if if
{
	if ( $1 == "foo" ) {
		if ( $2 == "foo" ) {
			print "uno"
		} else {
			print "one"
		}
	} else if ($1 == "bar" ) {
		print "two"
	} else {
		print "three"
	}
}


if
! /matchme/ { print $1 $3 $4 }
{ 	
	if ( $0 !~ /matchme/ ) {
		print $1 $3 $4
	}
}


Both scripts will output only those lines that don't contain a matchme character sequence. Again, you can choose the method that works best for your code. They both do the same thing.

( $1 == "foo" ) && ( $2 == "bar" ) { print }

This example will print only those lines where field one equals foo and field two equals bar.

Numeric variables!

In the BEGIN block, we initialize our integer variable x to zero. Then, each time awk encounters a blank line, awk will execute the x=x+1 statement, incrementing x. After all the lines have been processed, the END block will execute, and awk will print out a final summary, specifying the number of blank lines it found.

Stringy variables

2.01

1.01x$( )1.01

{ print ($1^2)+1 }

If you do a little experimenting, you'll find that if a particular variable doesn't contain a valid number, awk will treat that variable as a numerical zero when it evaluates your mathematical expression.

Lots of operators

Another nice thing about awk is its full complement of mathematical operators. In addition to standard addition, subtraction, multiplication, and division, awk allows us to use the previously demonstrated exponent operator "^", the modulo (remainder) operator "%", and a bunch of other handy assignment operators borrowed from C.

These include pre- and post-increment/decrement ( i++, --foo ), add/sub/mult/div assign operators ( a+=3, b*=2, c/=2.2, d-=6.2 ). But that's not all -- we also get handy modulo/exponent assign ops as well ( a^=2, b%=4 ).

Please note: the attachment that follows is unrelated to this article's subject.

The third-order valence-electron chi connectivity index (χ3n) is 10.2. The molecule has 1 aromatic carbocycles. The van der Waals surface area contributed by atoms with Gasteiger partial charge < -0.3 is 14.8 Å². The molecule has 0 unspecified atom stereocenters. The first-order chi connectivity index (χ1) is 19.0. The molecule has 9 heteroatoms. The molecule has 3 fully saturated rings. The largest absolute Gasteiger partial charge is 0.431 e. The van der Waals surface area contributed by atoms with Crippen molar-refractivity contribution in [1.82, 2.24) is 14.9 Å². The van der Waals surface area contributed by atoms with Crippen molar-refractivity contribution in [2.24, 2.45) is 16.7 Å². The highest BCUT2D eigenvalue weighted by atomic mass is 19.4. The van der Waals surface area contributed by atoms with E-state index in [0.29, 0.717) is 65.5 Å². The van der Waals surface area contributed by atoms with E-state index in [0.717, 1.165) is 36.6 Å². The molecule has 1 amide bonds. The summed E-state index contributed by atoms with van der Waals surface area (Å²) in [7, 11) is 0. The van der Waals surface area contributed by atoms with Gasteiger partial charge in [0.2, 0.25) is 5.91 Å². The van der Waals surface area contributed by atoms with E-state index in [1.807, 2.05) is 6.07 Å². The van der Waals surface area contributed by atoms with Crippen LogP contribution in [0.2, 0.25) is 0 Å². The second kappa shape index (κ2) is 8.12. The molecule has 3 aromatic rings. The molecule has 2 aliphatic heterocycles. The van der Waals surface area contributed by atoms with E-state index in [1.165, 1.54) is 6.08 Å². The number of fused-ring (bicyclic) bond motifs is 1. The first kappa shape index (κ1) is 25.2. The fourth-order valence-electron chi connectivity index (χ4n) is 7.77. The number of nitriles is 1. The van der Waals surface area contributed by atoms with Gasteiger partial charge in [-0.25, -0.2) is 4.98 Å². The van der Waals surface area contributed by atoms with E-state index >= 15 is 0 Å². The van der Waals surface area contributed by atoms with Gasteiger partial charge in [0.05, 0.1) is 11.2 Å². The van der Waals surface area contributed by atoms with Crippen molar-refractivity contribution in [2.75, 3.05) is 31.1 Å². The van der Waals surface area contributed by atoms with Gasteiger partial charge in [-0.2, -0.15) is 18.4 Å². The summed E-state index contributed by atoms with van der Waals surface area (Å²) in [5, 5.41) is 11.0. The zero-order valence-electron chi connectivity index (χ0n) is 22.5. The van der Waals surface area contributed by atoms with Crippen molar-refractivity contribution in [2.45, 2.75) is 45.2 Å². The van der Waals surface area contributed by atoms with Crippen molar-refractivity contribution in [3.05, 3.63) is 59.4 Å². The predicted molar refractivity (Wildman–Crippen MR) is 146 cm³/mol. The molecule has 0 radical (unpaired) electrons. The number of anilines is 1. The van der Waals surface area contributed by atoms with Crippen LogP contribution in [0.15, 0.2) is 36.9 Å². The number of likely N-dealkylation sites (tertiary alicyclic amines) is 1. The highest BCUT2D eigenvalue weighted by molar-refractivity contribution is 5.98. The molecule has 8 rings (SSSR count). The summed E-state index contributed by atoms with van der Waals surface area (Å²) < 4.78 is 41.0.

Field separators (FS)

Awk has its own complement of special variables. Some of them allow you to fine-tune how awk functions, while others can be read to glean valuable information about the input. We've already touched on one of these special variables, FS. As mentioned earlier, this variable allows you to set the character sequence that awk expects to find between fields. When we were using /etc/passwd as input, FS was set to ":". While this did the trick, FS allows us even more flexibility.

FS="t+"

Above, we use the special "+" regular expression character, which means "one or more of the previous character".

FS="[[:space:]+]"

While this assignment will do the trick, it's not necessary. Why? Because by default, FS is set to a single space character, which awk interprets to mean "one or more spaces or tabs." In this particular example, the default FS setting was exactly what you wanted in the first place!

FS="foo[0-9][0-9][0-9]"

Number of fields (NF)

{	
	if ( NF > 2 ) {
		print $1 " " $2 ":" $3 
	}
}






Record number

{
	#skip header
	if ( NR > 10 ) {
		print "ok, now for the real information!"
	}
}



Awk provides additional variables that can be used for a variety of purposes. We'll cover more of these variables in later articles.

Examples


# Print every line after erasing the 2nd field
awk '{$2 = ""; print}' file

# Print hi 48 times
yes | head -48 | awk '{ print "hi" }'

# Print hi.0010 to hi.0099
yes | head -90 | awk '{printf("hi00%2.0f n", NR+9)}'